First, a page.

These poaching cases will make your blood boil.
There is nothing worse than a poacher. Someone who steals natural resources from the public is pretty much considered the lowest of the low by any hunter or fisherman.
But there are some cases that are way worse than others.
With that in mind, here are 10 cases that will make any law-abiding sportsmen and women's blood boil. These are cases that went well beyond just stealing natural resources. Some went on for years at a time.
These are cases that make all hunters and fisherman look bad.
Ohio deer meat ring
This one went down in Ohio in 2017. Authorities say John Zayac and seven other suspects were responsible for the poaching of 39 deer, 22 of them bucks between October 2013 and February 2016.
The deer in this case were often shot under feeders under motion sensing lights. And as if all that wasn't bad enough, Zayac was allegedly selling the meat for massive profits.
The ring came crashing down after Zayac made the mistake of bragging about the crime to a stranger in a bar. Fortunately for the deer and Ohio hunters, that stranger ended up being an undercover agent who began an investigation into the group's crimes.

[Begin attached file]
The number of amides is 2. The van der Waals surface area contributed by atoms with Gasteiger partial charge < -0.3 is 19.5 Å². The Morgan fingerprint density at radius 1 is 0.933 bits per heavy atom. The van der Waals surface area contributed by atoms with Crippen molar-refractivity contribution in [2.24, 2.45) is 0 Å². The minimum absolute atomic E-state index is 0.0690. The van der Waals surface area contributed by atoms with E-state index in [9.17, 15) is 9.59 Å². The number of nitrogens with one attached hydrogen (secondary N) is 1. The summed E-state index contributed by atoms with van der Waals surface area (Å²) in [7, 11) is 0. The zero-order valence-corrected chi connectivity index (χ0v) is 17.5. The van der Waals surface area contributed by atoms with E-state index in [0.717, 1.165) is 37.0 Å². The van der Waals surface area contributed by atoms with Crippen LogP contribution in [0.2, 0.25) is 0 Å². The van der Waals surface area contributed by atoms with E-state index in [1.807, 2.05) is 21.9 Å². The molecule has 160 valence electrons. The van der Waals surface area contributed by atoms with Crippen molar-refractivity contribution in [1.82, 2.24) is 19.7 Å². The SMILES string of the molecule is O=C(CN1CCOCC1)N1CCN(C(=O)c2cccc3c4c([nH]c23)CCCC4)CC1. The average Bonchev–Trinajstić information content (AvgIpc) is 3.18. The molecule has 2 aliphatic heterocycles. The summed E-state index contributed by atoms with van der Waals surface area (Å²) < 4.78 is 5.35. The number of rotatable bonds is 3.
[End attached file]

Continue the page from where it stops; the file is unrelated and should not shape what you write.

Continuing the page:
At the press conference announcing charges against the group, prosecutors didn't mince words: "These are racketeers in camouflage," said James Guitierrez, Assistant Cuyahoga County Prosecutor.
Brothers poach 8 trophy bull elk off private property
If there's anything worse than a poacher, it's a trespasser. Montana Fish, Wildlife and Parks announced in November 2017 they had charged two brothers, James Stephen Page and William Thomas Page, with an astounding eight felonies.
According to authorities, the two brothers had been trespassing and poaching elk for a decade off a single ranch near Lewiston. If convicted, the brothers could receive a lifetime loss of hunting and fishing privileges. No doubt many Montana hunters will be happy to hear that.
Minnesota case dismissed by a judge
This one is likely frustrating for outdoorsmen and women and wildlife officials alike. The Minnesota Department of Natural Resources slapped Joshua Liebl in January of 2015 with various poaching charges after finding 28 sets of deer antlers, four sets of elk antlers, one set of mule deer antlers, and a piebald deer in his possession.
Having been previously convicted of illegal activity that led to a loss of his Minnesota hunting license in 2013, officials probably thought they had an open and shut case.
But in April of 2016, a judge was forced to throw out the case after a defense attorney for Liebl successfully argued that Liebl's fourth amendment rights (protection against unlawful search and seizure) were violated when investigators placed a tracking device on his truck without a proper warrant.